Iran regime in fever pitch scenario

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In a Friday appearance on Fox News, an expert on Iran claimed that the deadly protests by its discontented populace against the government might not result in immediate reform, but that the “luck” of the mullahs in charge could soon run out.

Tehran has taken swift measures to quell the most serious protests since the “Green Movement” in 2009, cutting off social media and mobilizing police and military forces to address the spreading demonstrations. The tactics might not be enough to discourage current protesters, who differ from those who have demonstrated against the brutal Islamic regime in the past, according to Kenneth Katzman, a senior analyst of Iran, Iraq, Afghanistan, and Persian Gulf Affairs at the Congressional Research Service.

“[The demostrations have] morphed into basically a youth protest against the system writ large, and it all goes back to the clerics’ monopoly on power,” said Katzman, whose organization provides research and analysis to Congress.

To date, at least 21 people have been killed and more than 450 arrested in widespread protests in Iran.

In its most recent report, Human Rights Watch, which documents human rights abuses around the world, stated that executions abound in Iran, often for offenses related to drugs, and that “hard-line factions that dominate the security apparatus and judiciary… crack down on citizens for the legitimate exercise of their rights, in blatant disregard of international and domestic legal standards.”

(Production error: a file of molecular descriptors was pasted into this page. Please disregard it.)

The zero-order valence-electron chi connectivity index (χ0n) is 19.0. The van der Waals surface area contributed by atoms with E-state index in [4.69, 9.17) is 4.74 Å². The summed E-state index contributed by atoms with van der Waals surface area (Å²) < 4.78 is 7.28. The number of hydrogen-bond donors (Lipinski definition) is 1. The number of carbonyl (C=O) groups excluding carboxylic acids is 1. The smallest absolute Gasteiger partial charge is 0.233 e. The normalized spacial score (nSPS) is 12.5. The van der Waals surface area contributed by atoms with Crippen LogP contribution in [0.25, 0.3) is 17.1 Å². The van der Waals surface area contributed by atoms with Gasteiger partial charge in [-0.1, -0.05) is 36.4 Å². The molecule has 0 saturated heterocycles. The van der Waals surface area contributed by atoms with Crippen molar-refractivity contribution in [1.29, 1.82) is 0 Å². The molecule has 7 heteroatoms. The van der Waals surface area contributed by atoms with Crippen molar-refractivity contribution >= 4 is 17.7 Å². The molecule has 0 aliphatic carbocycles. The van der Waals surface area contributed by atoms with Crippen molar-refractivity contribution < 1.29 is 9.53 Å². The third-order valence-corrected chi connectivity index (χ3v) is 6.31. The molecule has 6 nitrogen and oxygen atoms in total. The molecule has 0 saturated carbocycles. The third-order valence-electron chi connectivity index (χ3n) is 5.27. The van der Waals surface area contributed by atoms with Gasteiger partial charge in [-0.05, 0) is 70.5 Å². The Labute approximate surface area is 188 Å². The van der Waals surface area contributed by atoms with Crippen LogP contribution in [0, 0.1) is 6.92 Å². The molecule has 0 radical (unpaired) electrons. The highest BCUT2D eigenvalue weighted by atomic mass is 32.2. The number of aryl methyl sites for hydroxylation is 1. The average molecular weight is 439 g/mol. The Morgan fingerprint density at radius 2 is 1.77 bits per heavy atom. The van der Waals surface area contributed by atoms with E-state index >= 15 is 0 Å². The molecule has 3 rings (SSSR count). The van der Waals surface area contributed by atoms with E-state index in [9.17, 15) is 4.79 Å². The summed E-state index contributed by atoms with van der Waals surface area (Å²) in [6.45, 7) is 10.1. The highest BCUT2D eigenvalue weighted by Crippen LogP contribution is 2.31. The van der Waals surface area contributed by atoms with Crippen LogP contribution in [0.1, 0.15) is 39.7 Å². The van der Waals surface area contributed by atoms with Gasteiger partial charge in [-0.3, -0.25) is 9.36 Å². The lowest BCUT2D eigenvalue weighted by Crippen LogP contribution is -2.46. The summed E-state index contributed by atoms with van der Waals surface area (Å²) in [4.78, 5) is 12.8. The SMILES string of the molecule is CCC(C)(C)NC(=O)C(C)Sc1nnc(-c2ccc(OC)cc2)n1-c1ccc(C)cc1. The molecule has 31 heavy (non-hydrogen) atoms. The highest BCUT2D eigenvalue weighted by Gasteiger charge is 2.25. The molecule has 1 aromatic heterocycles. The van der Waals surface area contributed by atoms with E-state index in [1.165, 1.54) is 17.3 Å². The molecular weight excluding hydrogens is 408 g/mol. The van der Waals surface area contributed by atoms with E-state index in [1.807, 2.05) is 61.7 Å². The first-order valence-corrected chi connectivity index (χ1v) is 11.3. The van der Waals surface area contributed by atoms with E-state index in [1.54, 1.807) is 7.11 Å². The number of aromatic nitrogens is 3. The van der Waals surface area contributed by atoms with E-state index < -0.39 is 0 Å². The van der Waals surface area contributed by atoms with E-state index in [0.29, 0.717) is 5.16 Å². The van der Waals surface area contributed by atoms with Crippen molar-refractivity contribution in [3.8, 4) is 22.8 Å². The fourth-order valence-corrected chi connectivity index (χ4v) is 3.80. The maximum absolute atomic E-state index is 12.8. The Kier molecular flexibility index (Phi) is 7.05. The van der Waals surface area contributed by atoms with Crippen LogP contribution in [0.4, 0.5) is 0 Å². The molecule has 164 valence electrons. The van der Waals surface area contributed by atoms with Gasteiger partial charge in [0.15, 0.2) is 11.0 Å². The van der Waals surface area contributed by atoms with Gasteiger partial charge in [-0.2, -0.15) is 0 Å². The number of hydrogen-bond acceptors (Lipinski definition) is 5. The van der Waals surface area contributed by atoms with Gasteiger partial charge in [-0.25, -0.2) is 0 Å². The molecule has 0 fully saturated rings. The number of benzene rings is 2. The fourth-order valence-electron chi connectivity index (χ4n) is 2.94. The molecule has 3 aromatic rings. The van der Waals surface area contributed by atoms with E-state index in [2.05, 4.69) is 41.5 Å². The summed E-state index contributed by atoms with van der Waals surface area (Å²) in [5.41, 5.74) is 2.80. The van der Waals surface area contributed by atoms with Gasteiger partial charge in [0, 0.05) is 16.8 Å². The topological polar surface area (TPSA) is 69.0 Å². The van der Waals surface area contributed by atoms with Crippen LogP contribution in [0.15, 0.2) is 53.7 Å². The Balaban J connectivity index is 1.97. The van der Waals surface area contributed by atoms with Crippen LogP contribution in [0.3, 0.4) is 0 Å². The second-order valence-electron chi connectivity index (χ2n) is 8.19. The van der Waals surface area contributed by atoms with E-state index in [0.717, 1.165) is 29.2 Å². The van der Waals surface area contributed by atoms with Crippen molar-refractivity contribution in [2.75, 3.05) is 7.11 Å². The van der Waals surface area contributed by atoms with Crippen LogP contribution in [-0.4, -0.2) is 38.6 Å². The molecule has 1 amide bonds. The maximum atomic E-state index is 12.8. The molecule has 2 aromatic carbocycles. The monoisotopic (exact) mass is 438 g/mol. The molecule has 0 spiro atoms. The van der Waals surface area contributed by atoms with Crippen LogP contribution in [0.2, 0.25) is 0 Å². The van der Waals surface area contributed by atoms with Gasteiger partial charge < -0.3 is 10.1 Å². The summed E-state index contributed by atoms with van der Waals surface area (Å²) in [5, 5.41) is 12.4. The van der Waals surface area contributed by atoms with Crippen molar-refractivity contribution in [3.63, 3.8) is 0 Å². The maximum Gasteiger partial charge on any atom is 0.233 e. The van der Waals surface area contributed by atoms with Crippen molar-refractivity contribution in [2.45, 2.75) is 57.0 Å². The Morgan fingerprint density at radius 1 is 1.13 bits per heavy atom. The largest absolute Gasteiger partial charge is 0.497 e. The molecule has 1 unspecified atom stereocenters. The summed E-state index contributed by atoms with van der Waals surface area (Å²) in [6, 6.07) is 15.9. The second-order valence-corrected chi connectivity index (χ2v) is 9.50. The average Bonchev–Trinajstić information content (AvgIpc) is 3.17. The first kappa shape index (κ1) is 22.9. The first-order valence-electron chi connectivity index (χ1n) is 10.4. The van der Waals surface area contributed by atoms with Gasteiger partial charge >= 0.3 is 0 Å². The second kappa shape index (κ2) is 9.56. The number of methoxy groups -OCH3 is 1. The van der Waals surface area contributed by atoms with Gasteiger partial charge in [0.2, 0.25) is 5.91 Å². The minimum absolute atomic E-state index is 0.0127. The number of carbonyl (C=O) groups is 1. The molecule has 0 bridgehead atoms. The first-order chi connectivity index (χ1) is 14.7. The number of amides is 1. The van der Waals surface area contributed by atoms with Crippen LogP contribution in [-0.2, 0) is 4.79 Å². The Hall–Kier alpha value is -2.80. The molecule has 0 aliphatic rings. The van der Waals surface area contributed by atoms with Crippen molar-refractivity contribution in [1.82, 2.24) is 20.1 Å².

Despite the actions of President Hassan Rouhani’s “reform” administration, such abuses persist, causing Rouhani to be targeted by many protesters along with “hard-line” clerics.

“These are simmering disputes,” said Katzman, who contends that outbreaks of protests are “going to keep happening periodically, but at some point the Islamic Republic’s luck presumably runs out.”

In a Wednesday appearance on “Fox & Friends,” Bloomberg columnist Eli Lake asserted that there could still be time for reform in Iran, despite past failures.

“There was an opportunity to try to use the diplomatic process in the Obama years to get the Iranians to treat their populations better and to respect human rights, but he ended up going for a narrow nuclear agreement that didn’t address any of those things,” Lake said.

“Now there’s an opportunity for those of us in the west to say, ‘Iran, if you want to be treated like a normal nation, if you want people to invest in your country then you need to free your jails of the lawyers, and the activists, and students you’ve been arresting for decades now.”

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